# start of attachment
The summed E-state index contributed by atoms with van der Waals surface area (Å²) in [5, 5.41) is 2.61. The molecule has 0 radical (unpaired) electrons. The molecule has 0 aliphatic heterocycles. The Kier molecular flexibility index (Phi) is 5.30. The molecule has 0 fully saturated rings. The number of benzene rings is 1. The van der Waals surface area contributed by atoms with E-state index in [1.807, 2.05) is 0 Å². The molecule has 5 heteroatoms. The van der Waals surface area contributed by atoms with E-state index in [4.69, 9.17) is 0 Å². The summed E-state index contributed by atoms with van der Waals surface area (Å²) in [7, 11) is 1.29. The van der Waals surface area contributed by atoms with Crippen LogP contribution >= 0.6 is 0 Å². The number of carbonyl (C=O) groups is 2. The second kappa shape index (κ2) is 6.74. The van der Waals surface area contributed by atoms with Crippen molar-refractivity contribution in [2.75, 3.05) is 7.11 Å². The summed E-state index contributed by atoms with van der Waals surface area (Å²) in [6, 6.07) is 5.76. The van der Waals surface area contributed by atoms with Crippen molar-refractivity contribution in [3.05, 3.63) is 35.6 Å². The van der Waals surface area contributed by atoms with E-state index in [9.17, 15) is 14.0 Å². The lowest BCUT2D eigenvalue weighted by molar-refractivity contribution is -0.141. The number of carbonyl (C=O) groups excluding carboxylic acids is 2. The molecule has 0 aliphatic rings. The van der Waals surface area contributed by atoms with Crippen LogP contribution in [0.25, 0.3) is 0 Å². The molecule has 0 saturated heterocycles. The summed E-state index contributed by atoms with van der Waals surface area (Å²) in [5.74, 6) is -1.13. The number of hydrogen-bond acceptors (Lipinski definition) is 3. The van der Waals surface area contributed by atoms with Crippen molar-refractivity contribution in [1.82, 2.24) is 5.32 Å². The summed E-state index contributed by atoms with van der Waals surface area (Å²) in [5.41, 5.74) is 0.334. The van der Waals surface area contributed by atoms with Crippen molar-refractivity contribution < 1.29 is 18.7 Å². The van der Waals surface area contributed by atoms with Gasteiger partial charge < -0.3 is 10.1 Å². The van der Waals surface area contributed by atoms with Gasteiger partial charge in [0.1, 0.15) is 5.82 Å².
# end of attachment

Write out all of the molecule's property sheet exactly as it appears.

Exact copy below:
The summed E-state index contributed by atoms with van der Waals surface area (Å²) in [5, 5.41) is 2.61. The molecule has 0 radical (unpaired) electrons. The molecule has 0 aliphatic heterocycles. The Kier molecular flexibility index (Phi) is 5.30. The molecule has 0 fully saturated rings. The number of benzene rings is 1. The van der Waals surface area contributed by atoms with E-state index in [1.807, 2.05) is 0 Å². The molecule has 5 heteroatoms. The van der Waals surface area contributed by atoms with E-state index in [4.69, 9.17) is 0 Å². The summed E-state index contributed by atoms with van der Waals surface area (Å²) in [7, 11) is 1.29. The van der Waals surface area contributed by atoms with Crippen LogP contribution >= 0.6 is 0 Å². The number of carbonyl (C=O) groups is 2. The second kappa shape index (κ2) is 6.74. The van der Waals surface area contributed by atoms with Crippen molar-refractivity contribution in [2.75, 3.05) is 7.11 Å². The summed E-state index contributed by atoms with van der Waals surface area (Å²) in [6, 6.07) is 5.76. The van der Waals surface area contributed by atoms with Crippen molar-refractivity contribution in [3.05, 3.63) is 35.6 Å². The van der Waals surface area contributed by atoms with E-state index in [9.17, 15) is 14.0 Å². The lowest BCUT2D eigenvalue weighted by molar-refractivity contribution is -0.141. The number of carbonyl (C=O) groups excluding carboxylic acids is 2. The molecule has 0 aliphatic rings. The van der Waals surface area contributed by atoms with Crippen LogP contribution in [0.25, 0.3) is 0 Å². The molecule has 0 saturated heterocycles. The summed E-state index contributed by atoms with van der Waals surface area (Å²) in [5.74, 6) is -1.13. The number of hydrogen-bond acceptors (Lipinski definition) is 3. The van der Waals surface area contributed by atoms with Crippen molar-refractivity contribution in [1.82, 2.24) is 5.32 Å². The summed E-state index contributed by atoms with van der Waals surface area (Å²) in [5.41, 5.74) is 0.334. The van der Waals surface area contributed by atoms with Crippen molar-refractivity contribution < 1.29 is 18.7 Å². The van der Waals surface area contributed by atoms with Gasteiger partial charge < -0.3 is 10.1 Å². The van der Waals surface area contributed by atoms with Gasteiger partial charge in [0.1, 0.15) is 5.82 Å².